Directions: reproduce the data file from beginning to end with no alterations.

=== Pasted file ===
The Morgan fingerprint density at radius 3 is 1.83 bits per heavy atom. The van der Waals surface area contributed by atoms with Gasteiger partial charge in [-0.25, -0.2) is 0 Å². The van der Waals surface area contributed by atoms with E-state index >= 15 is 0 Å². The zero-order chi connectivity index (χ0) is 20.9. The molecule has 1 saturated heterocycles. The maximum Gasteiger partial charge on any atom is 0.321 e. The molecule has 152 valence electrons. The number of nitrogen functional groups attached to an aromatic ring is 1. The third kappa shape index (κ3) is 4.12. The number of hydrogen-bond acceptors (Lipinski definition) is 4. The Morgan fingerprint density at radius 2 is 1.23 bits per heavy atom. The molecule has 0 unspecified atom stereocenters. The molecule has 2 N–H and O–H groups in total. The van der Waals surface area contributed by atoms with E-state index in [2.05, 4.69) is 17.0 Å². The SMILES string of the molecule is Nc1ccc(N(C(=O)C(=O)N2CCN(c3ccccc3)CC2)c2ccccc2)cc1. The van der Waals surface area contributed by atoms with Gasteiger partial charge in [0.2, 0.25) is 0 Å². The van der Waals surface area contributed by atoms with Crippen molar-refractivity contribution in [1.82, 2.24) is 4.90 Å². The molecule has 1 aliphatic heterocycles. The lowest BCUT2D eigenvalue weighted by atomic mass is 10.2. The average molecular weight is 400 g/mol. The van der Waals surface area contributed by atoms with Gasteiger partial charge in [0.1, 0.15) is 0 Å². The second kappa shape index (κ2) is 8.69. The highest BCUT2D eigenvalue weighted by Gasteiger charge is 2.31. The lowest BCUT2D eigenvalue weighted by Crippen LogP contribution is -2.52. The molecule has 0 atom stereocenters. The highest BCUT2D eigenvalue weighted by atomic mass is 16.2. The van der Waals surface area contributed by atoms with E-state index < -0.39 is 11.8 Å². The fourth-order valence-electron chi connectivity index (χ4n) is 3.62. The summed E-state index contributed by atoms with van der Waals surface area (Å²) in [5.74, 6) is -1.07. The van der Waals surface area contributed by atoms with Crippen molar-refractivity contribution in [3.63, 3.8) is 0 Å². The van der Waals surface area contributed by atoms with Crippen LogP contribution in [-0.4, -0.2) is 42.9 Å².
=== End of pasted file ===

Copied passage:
The Morgan fingerprint density at radius 3 is 1.83 bits per heavy atom. The van der Waals surface area contributed by atoms with Gasteiger partial charge in [-0.25, -0.2) is 0 Å². The van der Waals surface area contributed by atoms with E-state index >= 15 is 0 Å². The zero-order chi connectivity index (χ0) is 20.9. The molecule has 1 saturated heterocycles. The maximum Gasteiger partial charge on any atom is 0.321 e. The molecule has 152 valence electrons. The number of nitrogen functional groups attached to an aromatic ring is 1. The third kappa shape index (κ3) is 4.12. The number of hydrogen-bond acceptors (Lipinski definition) is 4. The Morgan fingerprint density at radius 2 is 1.23 bits per heavy atom. The molecule has 0 unspecified atom stereocenters. The molecule has 2 N–H and O–H groups in total. The van der Waals surface area contributed by atoms with E-state index in [2.05, 4.69) is 17.0 Å². The SMILES string of the molecule is Nc1ccc(N(C(=O)C(=O)N2CCN(c3ccccc3)CC2)c2ccccc2)cc1. The van der Waals surface area contributed by atoms with Gasteiger partial charge in [0.2, 0.25) is 0 Å². The van der Waals surface area contributed by atoms with Crippen molar-refractivity contribution in [1.82, 2.24) is 4.90 Å². The molecule has 1 aliphatic heterocycles. The lowest BCUT2D eigenvalue weighted by atomic mass is 10.2. The average molecular weight is 400 g/mol. The van der Waals surface area contributed by atoms with Gasteiger partial charge in [0.1, 0.15) is 0 Å². The second kappa shape index (κ2) is 8.69. The highest BCUT2D eigenvalue weighted by Gasteiger charge is 2.31. The lowest BCUT2D eigenvalue weighted by Crippen LogP contribution is -2.52. The molecule has 0 atom stereocenters. The highest BCUT2D eigenvalue weighted by atomic mass is 16.2. The van der Waals surface area contributed by atoms with E-state index < -0.39 is 11.8 Å². The fourth-order valence-electron chi connectivity index (χ4n) is 3.62. The summed E-state index contributed by atoms with van der Waals surface area (Å²) in [5.74, 6) is -1.07. The van der Waals surface area contributed by atoms with Crippen molar-refractivity contribution in [3.63, 3.8) is 0 Å². The van der Waals surface area contributed by atoms with Crippen LogP contribution in [-0.4, -0.2) is 42.9 Å².